After more than four decades in the comic book business, George Perez, announced his retirement over the weekend. Over the course of his career as one of the industry's most accomplished artists, Perez worked for both DC and Marvel, helping to create some of the most popular maxi-events for both companies including Infinity Gauntlet with Jim Starlin and Crisis on Infinite Earths with Marv Wolfman.
A consummate professional according to his peers, Perez provided art and inks for dozens of creators, setting the mood, providing clean lines and always moving the story forward. Perez may be known best for his attention to detail and love for massive group shots. Just look at the cover to Crisis on Infinite Earths #1 or Who's Who and you can get a sense of the scale Perez worked in. Flip to any page of Tales of the New Teen Titans or Avengers he worked on and you see that, even down to the backgrounds, Perez took great care in providing as much detail as possible, engrossing and inviting readers into new worlds.
In a post on Facebook, Perez wrote, "I've had a wonderfully good run doing exactly what I have wanted to do since I was a child. Now I can sit back and watch the stuff I helped create entertain whole new generations. That's a pretty nice legacy to look back on."
As a creator, Perez gave life to characters such as Tim Drake (the third Robin), Taskmaster, the Maestro, and Deathstroke. His work on books like Teen Titans, Batman, Avengers and Wonder Woman were genre defining for fans growing up in the 1980s and '90s and helped pave the way for current superhero movies like Wonder Woman and Infinity War. To honor Perez and his work over the years, we've assembled some of our favorites moments.
NEW TEEN TITANS
When Marv Wolfman and George Perez took on The New Teen Titans in 1980, they were aiming to rival Marvel's immensely popular X-Men. Right off the bat, the team created one of the greatest villains in the DC Universe in Deathstroke, aka Slade Wilson. In addition, Perez and Wolfman were responsible for resurrecting the Titans and assembling the now-iconic team of Robin, Beast Boy, Cyborg, Starfire, and Raven.
But Wolfman and Perez were just getting started. Their massive run on Teen Titans included the incredibly popular "Judas Contract" storyline -- one of the most popular DC storylines from the 1980s which introduced Nightwing and Jericho -- the introduction of the evil H.I.V.E., Raven's demonic father, Trigon, and the confrontation with the Justice League that provided the (loose) basis for the recent Teen Titans Go! To The Movies film.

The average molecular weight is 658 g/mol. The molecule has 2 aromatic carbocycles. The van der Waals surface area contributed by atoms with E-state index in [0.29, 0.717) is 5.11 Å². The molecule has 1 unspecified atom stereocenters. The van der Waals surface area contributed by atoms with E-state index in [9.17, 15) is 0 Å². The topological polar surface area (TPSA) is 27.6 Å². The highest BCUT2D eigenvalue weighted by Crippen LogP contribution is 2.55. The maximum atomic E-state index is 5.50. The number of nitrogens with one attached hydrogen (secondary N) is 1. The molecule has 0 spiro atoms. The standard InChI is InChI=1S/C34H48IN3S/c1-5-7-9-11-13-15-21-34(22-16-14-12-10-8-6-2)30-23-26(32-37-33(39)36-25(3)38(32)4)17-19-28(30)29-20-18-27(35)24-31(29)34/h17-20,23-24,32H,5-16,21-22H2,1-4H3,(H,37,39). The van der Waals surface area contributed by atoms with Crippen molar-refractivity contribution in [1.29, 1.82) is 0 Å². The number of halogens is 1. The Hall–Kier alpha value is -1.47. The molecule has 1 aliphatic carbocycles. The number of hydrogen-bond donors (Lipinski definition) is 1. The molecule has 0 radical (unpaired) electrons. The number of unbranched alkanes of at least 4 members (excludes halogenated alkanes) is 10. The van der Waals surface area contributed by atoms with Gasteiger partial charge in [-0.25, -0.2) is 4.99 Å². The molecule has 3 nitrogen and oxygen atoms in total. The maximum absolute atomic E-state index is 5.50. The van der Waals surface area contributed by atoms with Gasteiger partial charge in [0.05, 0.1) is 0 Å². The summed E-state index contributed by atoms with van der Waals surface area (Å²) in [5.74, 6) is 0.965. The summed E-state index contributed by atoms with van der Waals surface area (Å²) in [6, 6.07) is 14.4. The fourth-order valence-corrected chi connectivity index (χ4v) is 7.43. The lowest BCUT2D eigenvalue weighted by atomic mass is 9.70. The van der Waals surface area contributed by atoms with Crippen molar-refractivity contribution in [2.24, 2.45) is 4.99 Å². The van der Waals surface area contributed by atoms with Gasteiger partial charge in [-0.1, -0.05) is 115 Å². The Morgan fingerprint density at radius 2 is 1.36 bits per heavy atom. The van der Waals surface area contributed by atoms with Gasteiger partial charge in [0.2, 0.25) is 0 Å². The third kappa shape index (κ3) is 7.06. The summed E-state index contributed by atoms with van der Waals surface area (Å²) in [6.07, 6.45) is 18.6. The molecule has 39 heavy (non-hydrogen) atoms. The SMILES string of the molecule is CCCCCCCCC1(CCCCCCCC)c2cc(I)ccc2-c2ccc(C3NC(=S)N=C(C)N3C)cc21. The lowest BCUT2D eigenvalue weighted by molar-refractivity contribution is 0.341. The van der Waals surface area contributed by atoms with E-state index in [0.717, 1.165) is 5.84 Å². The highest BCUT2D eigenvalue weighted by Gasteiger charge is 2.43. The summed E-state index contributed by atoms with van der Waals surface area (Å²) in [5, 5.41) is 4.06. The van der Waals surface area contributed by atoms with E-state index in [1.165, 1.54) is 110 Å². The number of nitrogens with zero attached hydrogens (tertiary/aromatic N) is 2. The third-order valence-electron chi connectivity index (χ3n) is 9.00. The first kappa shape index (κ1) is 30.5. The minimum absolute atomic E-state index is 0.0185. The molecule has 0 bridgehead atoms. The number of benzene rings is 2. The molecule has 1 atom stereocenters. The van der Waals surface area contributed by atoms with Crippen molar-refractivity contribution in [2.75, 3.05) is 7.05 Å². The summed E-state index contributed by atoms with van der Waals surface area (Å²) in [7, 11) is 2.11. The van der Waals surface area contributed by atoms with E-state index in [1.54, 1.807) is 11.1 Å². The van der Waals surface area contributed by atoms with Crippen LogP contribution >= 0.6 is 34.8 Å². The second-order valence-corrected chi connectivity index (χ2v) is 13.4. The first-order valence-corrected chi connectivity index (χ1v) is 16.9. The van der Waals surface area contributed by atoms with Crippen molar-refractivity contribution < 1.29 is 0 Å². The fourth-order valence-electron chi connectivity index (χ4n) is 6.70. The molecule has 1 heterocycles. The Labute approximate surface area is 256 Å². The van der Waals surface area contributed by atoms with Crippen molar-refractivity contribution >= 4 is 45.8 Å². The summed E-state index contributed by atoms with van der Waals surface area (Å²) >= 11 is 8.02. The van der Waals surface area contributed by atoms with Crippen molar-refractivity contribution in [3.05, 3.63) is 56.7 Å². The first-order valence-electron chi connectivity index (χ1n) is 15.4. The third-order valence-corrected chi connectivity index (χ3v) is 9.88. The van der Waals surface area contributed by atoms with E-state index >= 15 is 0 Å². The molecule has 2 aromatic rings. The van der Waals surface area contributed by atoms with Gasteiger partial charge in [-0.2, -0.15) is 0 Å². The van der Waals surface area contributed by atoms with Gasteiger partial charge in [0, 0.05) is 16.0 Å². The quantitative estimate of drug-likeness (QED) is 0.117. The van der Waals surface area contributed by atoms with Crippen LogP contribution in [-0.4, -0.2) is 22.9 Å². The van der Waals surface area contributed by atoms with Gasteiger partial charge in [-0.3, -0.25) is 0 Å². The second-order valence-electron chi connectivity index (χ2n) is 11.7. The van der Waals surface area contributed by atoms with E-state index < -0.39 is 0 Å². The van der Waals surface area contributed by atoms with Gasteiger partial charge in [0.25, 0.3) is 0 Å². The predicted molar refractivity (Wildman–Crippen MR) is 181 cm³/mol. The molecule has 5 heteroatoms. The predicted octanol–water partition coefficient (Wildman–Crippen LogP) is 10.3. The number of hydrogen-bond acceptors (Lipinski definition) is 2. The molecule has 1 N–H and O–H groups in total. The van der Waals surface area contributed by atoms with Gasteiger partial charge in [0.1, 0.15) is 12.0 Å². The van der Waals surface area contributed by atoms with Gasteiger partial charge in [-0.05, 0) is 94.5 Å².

AVENGERS / JLA
The long-awaited Avengers / JLA crossover had been in the works since the 1970s but had been mired in so much red tape that it took decades for the DC and Marvel crossover to hit shelves. Originally set to be penned by Roy Thomas and drawn by George Perez, it languished for years until in 2002 when DC and Marvel finally came to an agreement to publish the book with Perez staying on and Kurt Busiek taking over writing duties. The Avengers / JLA crossover was a massive undertaking and included dozens of characters from both Marvel and DC universes including the main stable of heroes but also major villains like Galactus, Krona, and Grandmaster.
Again, Perez's attention to detail and love for group shots paid off as the heroes battled each other to claim items of power from each universe, eventually culminating in the merging of both universes. Perez was the first to draw Superman holding both Captain America's shield and Thor's hammer, still an iconic picture more than a decade later.
If you're looking for an off-the-wall, spaced out story chock full of some the best and brightest from DC and Marvel, this book is for you.
HULK: FUTURE IMPERFECT
When Peter David dreamed up the future world of the villainous Maestro (a warped version of the Incredible Hulk from Earth-9200), he relied on Perez to depict its infrastructure, inhabitants and their lifestyle. Creating a world on the brink of extinction after a nuclear war has killed off the superheroes, Perez filled it to the brim with action. The first page alone, depicting the rundown future city, is chock full of more than 100 characters shuffling along.